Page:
This bird bath is a challenging project that will test your skills, but to make it a little easier and avoid having to throw large amounts of clay, we’ve designed the form in three parts. For this to work, you must pay very close attention to making accurate measurements
You will need:
Clay weight total – 7.7kg (17lb) plus 2.3kg (5lb) for batt pad
Finished height 40cm – bath dish width 35cm
Clay – stoneware (best for outdoors)
Note – softer clay will be easier to work with on this larger scale than hard clay so maybe start with a new bag
Tools for throwing – water bowl, sponge, ribs
3 large wooden batts
IMPORTANT – it may seem obvious, but the given proportions only work if your kiln can accommodate the size of the parts (the dish being the largest). You may have to scale the size down to fit your kiln if it won’t accommodate the given sizes. Read all the instructions before you begin, to check for scale
Throwing a pad for a batt – a reminder of the process
Before you begin:
Items thrown from larger amounts of clay or with open bases can’t be lifted off the wheel head. Therefore, you must throw on a batt, which in turn requires a very substantial clay pad to secure it and support the weight.
Begin by preparing a 2.3kg (5lb) block of clay and form it into a cone.
Place the cone as close as possible to the centre of the wheel head.
Dribble some water over the clay and position your left hand on the side, resting your arm on the wheel pan rim to hold your hand firmly in place.
As the wheel rotates, push the clay to centre with opposite force from your right hand, maintaining the left-hand position.
Now change the position of your hands to apply equal pressure from both sides of the clay as you force it up into a cone shape.
Flatten the cone down again, reverting your hand position so that the left is held firmly at one side while the palm of your right hand pushes the clay to centre with your fingers over the top to level the mass.
Maintaining the position of your left hand but hooking your thumb over the rim, open out the centre of the clay with the fingers of your right hand. You don’t have to worry about the depth of the opening or thickness of the base; the bulk of the clay should be pulled out to within 2-3cm of the edge of the wheel edge, leaving a thick rim.
Run your sponge over the central surface of the pad to flatten and widen it, then briefly over the rim to remove excess slurry.
Using the sponge to mop up excess moisture as you work, create a series of suction rings radiating out from the centre of the pad to the thick rim with your forefinger, as shown.
Place a batt as centrally as possible on the clay pad and tap it gently from one side until it runs to centre.
To test the position of the batt, hold a finger rigidly against one side as the wheel rotates. If running true, your finger will touch the side the whole time, but if not correct, it will miss the side in places.
When you are sure the batt is centred, give it a firm whack a couple of times with the side of your hand to secure it on the pad.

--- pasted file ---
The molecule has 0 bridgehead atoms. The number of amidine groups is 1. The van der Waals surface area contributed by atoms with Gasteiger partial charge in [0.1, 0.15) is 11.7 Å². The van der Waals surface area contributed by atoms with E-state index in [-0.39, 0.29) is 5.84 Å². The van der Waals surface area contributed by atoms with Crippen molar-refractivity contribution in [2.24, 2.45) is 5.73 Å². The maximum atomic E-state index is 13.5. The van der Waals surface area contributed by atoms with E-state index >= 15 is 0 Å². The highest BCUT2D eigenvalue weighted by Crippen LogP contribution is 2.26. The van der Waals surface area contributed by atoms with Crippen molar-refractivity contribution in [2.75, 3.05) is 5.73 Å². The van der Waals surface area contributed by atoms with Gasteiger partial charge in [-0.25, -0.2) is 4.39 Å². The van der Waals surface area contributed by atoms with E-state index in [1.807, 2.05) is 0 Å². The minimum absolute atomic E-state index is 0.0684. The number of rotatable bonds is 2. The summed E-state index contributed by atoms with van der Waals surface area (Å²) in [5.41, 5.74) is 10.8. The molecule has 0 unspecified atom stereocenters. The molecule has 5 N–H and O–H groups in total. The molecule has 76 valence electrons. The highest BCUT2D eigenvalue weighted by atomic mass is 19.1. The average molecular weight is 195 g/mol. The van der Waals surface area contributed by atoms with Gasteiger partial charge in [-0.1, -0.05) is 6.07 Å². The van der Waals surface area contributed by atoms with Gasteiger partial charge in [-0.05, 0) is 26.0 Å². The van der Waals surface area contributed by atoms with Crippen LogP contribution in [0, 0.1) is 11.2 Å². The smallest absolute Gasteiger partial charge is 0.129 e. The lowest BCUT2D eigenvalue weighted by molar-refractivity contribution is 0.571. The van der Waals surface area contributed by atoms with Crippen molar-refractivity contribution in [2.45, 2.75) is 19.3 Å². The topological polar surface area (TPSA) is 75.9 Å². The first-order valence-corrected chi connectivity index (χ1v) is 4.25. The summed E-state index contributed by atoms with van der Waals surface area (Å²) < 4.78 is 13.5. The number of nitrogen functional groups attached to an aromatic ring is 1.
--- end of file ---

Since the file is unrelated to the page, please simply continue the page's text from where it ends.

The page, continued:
Section 1 of the bird bath pedestal
Moisten the surface of the batt but don’t flood it.
Prepare 2.3kg (5lb) of clay by kneading to remove all possible trapped air, then form it into a cone shape and place it at the centre of the batt. Pat the cone down with both hands.
Centre the clay following the same procedure as used when forming the pad – first cone up, then, keeping your left hand at the side, thumb over the top of the mass level the surface and bring the clay to centre with your right hand.
Change the position of your hands so that the left is steadying the right as you press down into the centre of the clay with your fingers to open out the base.
Continue to open the base right down to the batt – this is an open cylinder.
Now, draw the clay back towards your body until 17.5cm wide or thereabouts. The clay should look like a thick ring doughnut when finished.
Carefully remove excess clay from the batt inside the ring.
With your left hand at the side of the ring to keep it to centre, slightly pinch and lift the clay with your right hand to establish a short thick wall.
Now position your left-hand fingers inside the ring with your right-hand fingers (or knuckle) opposite on the outside, then beginning at the very base of the clay, lift the wall to a conical cylinder – narrower at the top than the bottom.
This first lift will look quite chunky.
Lift the wall again, positioning your hands in the same way and making sure you begin from the base, but this time straighten the wall a little more so that it is less narrow at the top but still not as wide as the base.
Lift the wall one more time to create more height and fully straighten the sides.
Flatten the rim of the cylinder by pinching the clay between the finger and thumb of your left hand, then compacting the surface by gently applying pressure to the rim with the forefinger of your right hand.
Starting approximately ¼ inch or 6mm up from the base of the cylinder (to establish a flange at the base), begin to remove the throwing lines and surface slurry using a rib.
Support the wall from the inside with your left hand as you draw the rib up from the base to establish a perfectly straight wall.
Repeat the procedure as many times as required to ensure the wall is straight and all surface moisture removed from the exterior.
Quickly run the sponge over the rim again to fully compact the clay, then carefully over the wall if required.
Finally, holding the sponge in the position shown, work around the flange to remove excess moisture and establish a rounded shape.
Now work around the flange with a rib to remove excess clay from the batt surrounding it.
Carefully sponge out all excess water from the inside of the cylinder, including the walls.